Animals are viewed as creatures that are deemed to be in a state of constant worship. In terms of their place in the earthly hierarchy, they are mentioned with humans and jinn. (Jinn being creatures of energy, not genies, who live in lamps, are voiced by Robin Williams and frustratingly do not allow unlimited wishes as the first wish). The difference however is that whilst humans and jinn have free will, animals do not.
This has an impact on how creatures are to be judged. In Islamic teachings, on the day of reckoning, all creatures will rise up and have justice for any wrong that was done to them, including animals. However, only humans and jinn will be judged on their actions and go on to the afterlife.
Barbara O’Brian, in turn, gives a Buddhist one:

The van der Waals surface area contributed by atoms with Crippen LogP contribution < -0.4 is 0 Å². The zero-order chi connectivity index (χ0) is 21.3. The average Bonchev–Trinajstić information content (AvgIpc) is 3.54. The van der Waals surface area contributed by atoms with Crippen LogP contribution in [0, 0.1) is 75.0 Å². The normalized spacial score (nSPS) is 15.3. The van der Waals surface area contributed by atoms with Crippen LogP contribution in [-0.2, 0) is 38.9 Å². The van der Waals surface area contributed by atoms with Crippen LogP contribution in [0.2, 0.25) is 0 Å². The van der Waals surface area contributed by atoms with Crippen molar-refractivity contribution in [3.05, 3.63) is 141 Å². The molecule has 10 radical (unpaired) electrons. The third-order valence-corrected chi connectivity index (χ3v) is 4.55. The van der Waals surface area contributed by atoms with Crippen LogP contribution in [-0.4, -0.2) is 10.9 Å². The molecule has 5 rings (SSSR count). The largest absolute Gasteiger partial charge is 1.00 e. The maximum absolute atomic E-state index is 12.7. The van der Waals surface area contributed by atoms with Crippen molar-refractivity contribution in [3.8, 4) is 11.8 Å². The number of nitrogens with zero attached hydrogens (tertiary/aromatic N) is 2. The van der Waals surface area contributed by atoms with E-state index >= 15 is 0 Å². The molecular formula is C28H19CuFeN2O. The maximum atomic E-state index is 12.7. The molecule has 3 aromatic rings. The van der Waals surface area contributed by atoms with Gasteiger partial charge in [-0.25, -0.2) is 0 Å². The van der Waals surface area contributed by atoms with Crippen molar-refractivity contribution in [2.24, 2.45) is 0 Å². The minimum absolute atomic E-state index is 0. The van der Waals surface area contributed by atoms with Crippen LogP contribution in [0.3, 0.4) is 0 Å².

In Buddhism, animals do not have souls, but then neither do people. We biological creatures are all soulless alike.
According to the historical Buddha, there is no “soul” or “self” in the sense of a permanent, intrinsic, autonomous “I” inhabiting our bodies. What we imagine to be “I” is an effect created by our brains and senses that is re-created anew every moment. “Enlightenment” might loosely be defined as the falling away of the illusion of “I.”
At this point in the lecture someone always raises a hand. Aren’t Buddhists supposed to believe in reincarnation? No, not exactly. The Buddha taught that “rebirth” is better understood as the action (karma) of a life continuing in a new life, not the transmigration of a soul.